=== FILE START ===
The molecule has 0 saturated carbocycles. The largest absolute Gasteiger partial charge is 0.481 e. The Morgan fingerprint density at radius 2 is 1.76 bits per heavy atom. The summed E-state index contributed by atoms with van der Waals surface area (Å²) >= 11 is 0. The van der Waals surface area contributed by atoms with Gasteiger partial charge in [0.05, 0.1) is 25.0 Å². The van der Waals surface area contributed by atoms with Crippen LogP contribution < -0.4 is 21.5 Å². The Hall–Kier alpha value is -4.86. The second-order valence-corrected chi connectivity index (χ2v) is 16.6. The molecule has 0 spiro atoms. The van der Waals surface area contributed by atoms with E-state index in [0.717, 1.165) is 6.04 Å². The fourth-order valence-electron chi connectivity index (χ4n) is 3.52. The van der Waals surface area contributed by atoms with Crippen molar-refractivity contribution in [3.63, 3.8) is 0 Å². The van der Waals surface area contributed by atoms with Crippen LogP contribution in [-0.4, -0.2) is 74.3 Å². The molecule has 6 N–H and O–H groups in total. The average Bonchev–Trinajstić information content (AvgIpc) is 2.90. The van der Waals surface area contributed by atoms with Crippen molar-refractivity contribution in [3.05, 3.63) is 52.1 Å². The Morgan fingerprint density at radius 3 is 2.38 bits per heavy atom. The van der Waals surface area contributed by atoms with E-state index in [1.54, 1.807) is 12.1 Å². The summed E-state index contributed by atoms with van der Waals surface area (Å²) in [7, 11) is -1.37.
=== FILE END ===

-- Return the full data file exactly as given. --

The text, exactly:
The molecule has 0 saturated carbocycles. The largest absolute Gasteiger partial charge is 0.481 e. The Morgan fingerprint density at radius 2 is 1.76 bits per heavy atom. The summed E-state index contributed by atoms with van der Waals surface area (Å²) >= 11 is 0. The van der Waals surface area contributed by atoms with Gasteiger partial charge in [0.05, 0.1) is 25.0 Å². The van der Waals surface area contributed by atoms with Crippen LogP contribution < -0.4 is 21.5 Å². The Hall–Kier alpha value is -4.86. The second-order valence-corrected chi connectivity index (χ2v) is 16.6. The molecule has 0 spiro atoms. The van der Waals surface area contributed by atoms with E-state index in [0.717, 1.165) is 6.04 Å². The fourth-order valence-electron chi connectivity index (χ4n) is 3.52. The van der Waals surface area contributed by atoms with Crippen molar-refractivity contribution in [3.63, 3.8) is 0 Å². The van der Waals surface area contributed by atoms with Crippen LogP contribution in [-0.4, -0.2) is 74.3 Å². The molecule has 6 N–H and O–H groups in total. The average Bonchev–Trinajstić information content (AvgIpc) is 2.90. The van der Waals surface area contributed by atoms with Crippen molar-refractivity contribution in [3.05, 3.63) is 52.1 Å². The Morgan fingerprint density at radius 3 is 2.38 bits per heavy atom. The van der Waals surface area contributed by atoms with E-state index in [1.54, 1.807) is 12.1 Å². The summed E-state index contributed by atoms with van der Waals surface area (Å²) in [7, 11) is -1.37.